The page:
Chapter 16 – Neshnala’s Saga: 1990 (part two)

Like “Kentucky” Coates before her when he’d crossed the creek and saw Neshnala for the first time, Ro was stopped dead in her tracks by the tree’s awesome size. And, again, like Coates, her breath left her in an audible sigh and her mouth dropped open in amazement.

One of her classmates even had to gently, but firmly push her aside.

“Hey, get out of the way, Ro,” the girl had said, more concerned about chasing down a boy who’d made some snarky remark about the size of her butt than the reason they’d come to the park in the first place.

Perhaps like the Sauk Holy Man some two centuries ago, or Coates a century ago, although she didn’t know it, Ro was – unlike her classmates − “ready” to be moved by tree’s overpowering presence. Even as a small child she had already begun to display her special feeling for the woods – what she would later come to think of as her “tree thing” − that would be such a vital force in her life; she loved playing with her brother and cousin in the narrow grove of trees that separated her house from the golf course behind them, and had a particular affinity for a stately old shagbark hickory in the grove.

Ro glanced around, half expecting to see some ‒ most? ‒ of her classmates similarly awestruck. Instead, what she saw was a bunch of kids suddenly freed from their usual classroom behavior restraints, running around, shouting, laughing, tussling; clearly, they weren’t that impressed by an “old tree.”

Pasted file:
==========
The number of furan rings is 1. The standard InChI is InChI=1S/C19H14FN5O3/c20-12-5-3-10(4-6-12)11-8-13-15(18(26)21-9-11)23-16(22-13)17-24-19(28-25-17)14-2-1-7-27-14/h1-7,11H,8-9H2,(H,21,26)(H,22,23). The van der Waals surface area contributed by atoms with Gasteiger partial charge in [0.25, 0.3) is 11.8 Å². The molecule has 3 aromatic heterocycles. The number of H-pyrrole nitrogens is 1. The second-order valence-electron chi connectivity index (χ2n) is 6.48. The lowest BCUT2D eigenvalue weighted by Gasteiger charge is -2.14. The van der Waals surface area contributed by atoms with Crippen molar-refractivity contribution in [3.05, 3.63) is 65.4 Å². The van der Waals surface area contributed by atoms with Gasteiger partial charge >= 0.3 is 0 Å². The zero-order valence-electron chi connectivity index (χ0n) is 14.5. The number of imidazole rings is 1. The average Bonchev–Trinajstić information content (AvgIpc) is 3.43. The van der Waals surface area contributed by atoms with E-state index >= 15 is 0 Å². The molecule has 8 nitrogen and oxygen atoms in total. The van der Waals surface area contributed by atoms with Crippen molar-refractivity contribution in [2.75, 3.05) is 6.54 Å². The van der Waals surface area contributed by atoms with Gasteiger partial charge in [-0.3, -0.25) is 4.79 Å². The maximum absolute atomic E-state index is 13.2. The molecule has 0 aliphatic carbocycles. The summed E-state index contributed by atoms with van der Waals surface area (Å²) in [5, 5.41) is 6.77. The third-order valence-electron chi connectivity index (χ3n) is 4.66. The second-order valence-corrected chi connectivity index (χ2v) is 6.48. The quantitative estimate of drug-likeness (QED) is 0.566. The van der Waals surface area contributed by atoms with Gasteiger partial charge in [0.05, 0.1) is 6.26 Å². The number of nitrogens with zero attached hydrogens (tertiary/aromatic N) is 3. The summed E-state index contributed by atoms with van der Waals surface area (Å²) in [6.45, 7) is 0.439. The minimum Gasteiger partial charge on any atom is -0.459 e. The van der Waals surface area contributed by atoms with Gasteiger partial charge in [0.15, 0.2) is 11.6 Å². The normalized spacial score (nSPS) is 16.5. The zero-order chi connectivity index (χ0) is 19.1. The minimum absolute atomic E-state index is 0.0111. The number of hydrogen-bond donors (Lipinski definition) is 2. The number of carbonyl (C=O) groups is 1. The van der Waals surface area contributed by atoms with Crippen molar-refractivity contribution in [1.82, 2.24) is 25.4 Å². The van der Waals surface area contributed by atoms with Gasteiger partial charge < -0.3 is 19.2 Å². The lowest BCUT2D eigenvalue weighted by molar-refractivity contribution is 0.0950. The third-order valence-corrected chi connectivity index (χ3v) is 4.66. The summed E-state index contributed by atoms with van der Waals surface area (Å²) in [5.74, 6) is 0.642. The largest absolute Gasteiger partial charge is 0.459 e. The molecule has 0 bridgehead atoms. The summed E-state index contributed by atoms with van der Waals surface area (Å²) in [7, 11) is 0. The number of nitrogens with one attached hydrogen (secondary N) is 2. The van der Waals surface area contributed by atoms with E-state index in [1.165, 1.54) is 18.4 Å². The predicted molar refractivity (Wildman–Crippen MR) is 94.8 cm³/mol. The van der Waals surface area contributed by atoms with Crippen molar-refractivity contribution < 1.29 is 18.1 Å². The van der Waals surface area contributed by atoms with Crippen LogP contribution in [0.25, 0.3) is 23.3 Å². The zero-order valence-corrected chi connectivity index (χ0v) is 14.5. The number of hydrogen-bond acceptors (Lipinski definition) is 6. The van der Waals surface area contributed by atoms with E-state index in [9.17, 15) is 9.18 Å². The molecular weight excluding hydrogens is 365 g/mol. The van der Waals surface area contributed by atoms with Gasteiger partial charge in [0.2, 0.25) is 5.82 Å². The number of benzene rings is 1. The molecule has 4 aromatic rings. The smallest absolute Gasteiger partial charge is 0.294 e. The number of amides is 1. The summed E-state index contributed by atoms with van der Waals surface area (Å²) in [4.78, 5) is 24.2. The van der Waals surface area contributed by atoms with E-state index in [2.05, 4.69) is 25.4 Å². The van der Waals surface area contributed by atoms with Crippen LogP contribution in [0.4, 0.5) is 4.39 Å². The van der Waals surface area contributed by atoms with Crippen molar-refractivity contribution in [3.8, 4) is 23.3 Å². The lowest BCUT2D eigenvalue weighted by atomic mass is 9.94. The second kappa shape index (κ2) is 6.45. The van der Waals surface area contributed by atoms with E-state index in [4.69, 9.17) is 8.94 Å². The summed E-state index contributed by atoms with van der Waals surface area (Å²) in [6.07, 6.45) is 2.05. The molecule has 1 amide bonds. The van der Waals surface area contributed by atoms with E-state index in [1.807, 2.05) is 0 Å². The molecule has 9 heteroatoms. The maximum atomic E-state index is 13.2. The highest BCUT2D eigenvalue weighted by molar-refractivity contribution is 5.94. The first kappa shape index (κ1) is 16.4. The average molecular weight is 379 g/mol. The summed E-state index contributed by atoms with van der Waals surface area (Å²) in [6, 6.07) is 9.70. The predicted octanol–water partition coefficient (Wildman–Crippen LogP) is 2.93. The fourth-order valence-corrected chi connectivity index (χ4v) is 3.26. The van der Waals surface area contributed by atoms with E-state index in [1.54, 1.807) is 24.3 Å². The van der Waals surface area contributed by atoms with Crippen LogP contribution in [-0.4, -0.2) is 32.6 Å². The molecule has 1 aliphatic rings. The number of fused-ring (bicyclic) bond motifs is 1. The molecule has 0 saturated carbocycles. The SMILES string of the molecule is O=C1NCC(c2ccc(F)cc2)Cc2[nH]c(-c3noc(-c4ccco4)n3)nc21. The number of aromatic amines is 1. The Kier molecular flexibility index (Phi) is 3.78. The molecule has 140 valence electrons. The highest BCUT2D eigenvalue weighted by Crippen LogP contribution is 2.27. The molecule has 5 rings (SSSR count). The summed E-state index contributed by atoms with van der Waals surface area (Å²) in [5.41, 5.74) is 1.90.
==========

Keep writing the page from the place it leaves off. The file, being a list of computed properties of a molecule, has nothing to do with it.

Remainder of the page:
But she was…

As Miss Landin tried to corral her rambunctious seven and eight-year-olds and start them walking toward the tree to meet Mr. Cummins, the park ranger, Ro couldn’t contain her excitement and headed for the tree ahead of the others, striding along a gravel path ‒ it was part of what the park called the Neshnala Loop Trail and would, eight years from now, when she could drive on her own, become one or her favorite places to go for a long run.

So, she was the first to reach the fence… Fence?

At first, she was confused by the six-foot high chain-link barrier that surrounded the tree, some forty feet out from its base. Although she hadn’t specifically thought about it, she’d assumed she and her classmates would be able to get up close to and even touch the great tree, just like she loved touching the old shagbark hickory.

Later, when Mr. Cummins explained the fence was there to protect the tree from vandals who would harm it, like carving their initials in its bark, she understood, but was still disappointed.

It was Mr. Cummins who explained to the now gathered class that the tree’s name, Neshnala, meant “Tree of Knowledge” and that the Native Americans who had lived in the area several hundred years ago believed the tree was sacred. Of course, this produced snide giggles and contemptuous snorts, which added even more to her disenchantment with her classmates − didn’t they get it?

For Ro Delahanty, Neshnala was not merely an old tree! It was, all at once, Stately and Wise and Humbling and Beautiful; although as an eight-year-old those words weren’t yet in her conscious vocabulary, she nonetheless knew the feeling…

Not really thinking about what she was doing or why – only instinctively knowing it was something important for her to do – she bowed her head to Neshnala to show her respect. It was a gesture she would re-enact hundreds of time over the years toward the many old trees she would encounter on her hikes with her father and, later, on her own runs, like…

To be continued…

(C) 2018 Dave Lager